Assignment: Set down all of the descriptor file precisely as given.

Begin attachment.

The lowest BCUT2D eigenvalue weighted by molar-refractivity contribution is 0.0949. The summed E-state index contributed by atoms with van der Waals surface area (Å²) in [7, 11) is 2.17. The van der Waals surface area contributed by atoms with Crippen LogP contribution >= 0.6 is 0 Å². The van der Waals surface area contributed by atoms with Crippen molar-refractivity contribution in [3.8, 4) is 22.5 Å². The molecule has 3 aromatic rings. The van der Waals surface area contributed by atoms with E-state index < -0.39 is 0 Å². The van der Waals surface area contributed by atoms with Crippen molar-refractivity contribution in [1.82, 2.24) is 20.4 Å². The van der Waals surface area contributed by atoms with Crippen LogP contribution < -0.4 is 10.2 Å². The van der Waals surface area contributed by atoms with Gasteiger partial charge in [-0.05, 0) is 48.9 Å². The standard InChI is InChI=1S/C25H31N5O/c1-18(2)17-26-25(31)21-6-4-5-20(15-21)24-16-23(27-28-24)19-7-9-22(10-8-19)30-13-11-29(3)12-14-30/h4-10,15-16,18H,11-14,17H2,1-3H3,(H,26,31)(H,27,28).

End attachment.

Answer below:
The lowest BCUT2D eigenvalue weighted by molar-refractivity contribution is 0.0949. The summed E-state index contributed by atoms with van der Waals surface area (Å²) in [7, 11) is 2.17. The van der Waals surface area contributed by atoms with Crippen LogP contribution >= 0.6 is 0 Å². The van der Waals surface area contributed by atoms with Crippen molar-refractivity contribution in [3.8, 4) is 22.5 Å². The molecule has 3 aromatic rings. The van der Waals surface area contributed by atoms with E-state index < -0.39 is 0 Å². The van der Waals surface area contributed by atoms with Crippen molar-refractivity contribution in [1.82, 2.24) is 20.4 Å². The van der Waals surface area contributed by atoms with Crippen LogP contribution < -0.4 is 10.2 Å². The van der Waals surface area contributed by atoms with Gasteiger partial charge in [-0.05, 0) is 48.9 Å². The standard InChI is InChI=1S/C25H31N5O/c1-18(2)17-26-25(31)21-6-4-5-20(15-21)24-16-23(27-28-24)19-7-9-22(10-8-19)30-13-11-29(3)12-14-30/h4-10,15-16,18H,11-14,17H2,1-3H3,(H,26,31)(H,27,28).